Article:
The battle for the car’s voice may be raging, but the battle for its media experience has just begun.
Peter Newman: Companies like Amazon, Google, and Apple are fighting to win over digital time in the car. They’re signing contracts with automakers to include their vehicle platforms within the car, and they’re trying to convince consumers to use their phone-based car services as well.
CES 2020 was the third year of the show where voice in the car featured prominently in announcements, and while there have been key developments at the event and elsewhere, voice in the car isn’t particularly groundbreaking anymore, but rather a matter of design wins and contracts. There’s not a huge amount of room for further innovation in this space.
But there is the potential for massive growth and upheaval in the expanding market for in-vehicle visual entertainment. Amazon, for instance, inked deals to embed its Fire TV streaming platform into the backseat of vehicles from BMW and Fiat Chrysler (FCA) so that passengers can watch video on seat-back monitors.
Chinese electric car manufacturer Byton partnered with ViacomCBS, meanwhile, to build up content options for the 48-inch screen that’s going to be included on its forthcoming M-Byte model. Other forward-looking vendors like Tesla have already developed systems of APIs and plugins to let people use the large built-in screen on the dash to stream media such as Netflix, Hulu, and more.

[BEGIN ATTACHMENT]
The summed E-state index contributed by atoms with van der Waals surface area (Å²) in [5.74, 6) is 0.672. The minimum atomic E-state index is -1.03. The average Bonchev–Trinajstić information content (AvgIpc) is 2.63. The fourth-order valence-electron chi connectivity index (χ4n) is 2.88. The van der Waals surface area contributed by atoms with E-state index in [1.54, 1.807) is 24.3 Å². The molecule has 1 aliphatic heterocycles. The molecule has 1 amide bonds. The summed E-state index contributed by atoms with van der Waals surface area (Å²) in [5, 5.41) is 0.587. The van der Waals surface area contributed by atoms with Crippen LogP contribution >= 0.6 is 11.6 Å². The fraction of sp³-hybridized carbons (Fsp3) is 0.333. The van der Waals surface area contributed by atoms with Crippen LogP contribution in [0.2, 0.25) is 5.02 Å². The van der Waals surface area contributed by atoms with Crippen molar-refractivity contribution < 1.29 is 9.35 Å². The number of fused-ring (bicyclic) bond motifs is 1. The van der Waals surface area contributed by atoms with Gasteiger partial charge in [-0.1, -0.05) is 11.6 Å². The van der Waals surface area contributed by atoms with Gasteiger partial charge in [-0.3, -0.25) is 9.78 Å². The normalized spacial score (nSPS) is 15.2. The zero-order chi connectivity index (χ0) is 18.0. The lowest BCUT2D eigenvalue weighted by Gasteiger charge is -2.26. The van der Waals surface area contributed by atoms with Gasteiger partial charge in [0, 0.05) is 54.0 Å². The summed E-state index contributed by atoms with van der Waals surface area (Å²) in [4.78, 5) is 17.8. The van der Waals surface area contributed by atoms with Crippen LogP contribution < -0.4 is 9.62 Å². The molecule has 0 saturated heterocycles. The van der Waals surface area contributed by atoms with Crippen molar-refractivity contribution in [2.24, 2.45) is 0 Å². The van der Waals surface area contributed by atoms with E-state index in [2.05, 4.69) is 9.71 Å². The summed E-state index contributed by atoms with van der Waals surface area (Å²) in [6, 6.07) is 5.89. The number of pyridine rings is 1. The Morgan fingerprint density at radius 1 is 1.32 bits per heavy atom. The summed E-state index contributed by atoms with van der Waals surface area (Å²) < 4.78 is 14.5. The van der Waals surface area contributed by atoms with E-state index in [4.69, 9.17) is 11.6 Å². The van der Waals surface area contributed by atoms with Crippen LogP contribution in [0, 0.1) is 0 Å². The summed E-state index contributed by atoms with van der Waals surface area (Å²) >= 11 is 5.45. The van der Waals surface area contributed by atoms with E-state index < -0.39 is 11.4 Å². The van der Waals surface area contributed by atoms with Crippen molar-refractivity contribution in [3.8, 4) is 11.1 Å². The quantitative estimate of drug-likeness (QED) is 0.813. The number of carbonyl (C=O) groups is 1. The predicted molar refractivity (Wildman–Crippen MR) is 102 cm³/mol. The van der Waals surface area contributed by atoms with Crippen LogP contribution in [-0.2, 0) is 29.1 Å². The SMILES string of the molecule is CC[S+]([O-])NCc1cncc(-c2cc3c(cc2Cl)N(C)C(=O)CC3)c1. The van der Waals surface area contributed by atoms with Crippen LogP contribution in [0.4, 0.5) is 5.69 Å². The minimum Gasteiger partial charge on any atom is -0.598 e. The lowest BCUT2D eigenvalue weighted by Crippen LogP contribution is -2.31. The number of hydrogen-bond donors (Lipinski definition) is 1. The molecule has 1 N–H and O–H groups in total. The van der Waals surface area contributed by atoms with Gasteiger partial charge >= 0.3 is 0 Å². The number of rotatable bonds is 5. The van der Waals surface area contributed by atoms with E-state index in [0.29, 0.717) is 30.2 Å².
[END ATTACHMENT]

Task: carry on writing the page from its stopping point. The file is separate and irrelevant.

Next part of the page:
These ventures are just the beginning, though, and are setting the stage for deeper partnerships and markedly increased consumption that will come as autonomous vehicles make their way onto the roads. Self-driving cars will free the driver from the task of overseeing a vehicle’s operation, meaning that any car, whether it has passengers inside or not, is a potential site to consume multimedia.
The types of cars that automakers are developing to inhabit the forthcoming self-driving roads are geared to enable direct consumption, rather than simply directing attention down toward devices like the smartphone.
Establishing relationships with automakers will be a key race moving forward so that tech suppliers and media companies can get their content in front of viewers’ eyes, while likewise allowing purveyors of streaming media to improve their in-car experience before demand reaches the mainstream.
The connected home is transforming into a digital health ecosystem.
Hirsh Chitkara: Smart home technology often focuses on controlling media, connected home devices, and smart appliances. The most commonly used features on smart speakers, according to respondents to a Business Insider Intelligence survey who own those devices, are playing music, asking general questions, and controlling home media devices.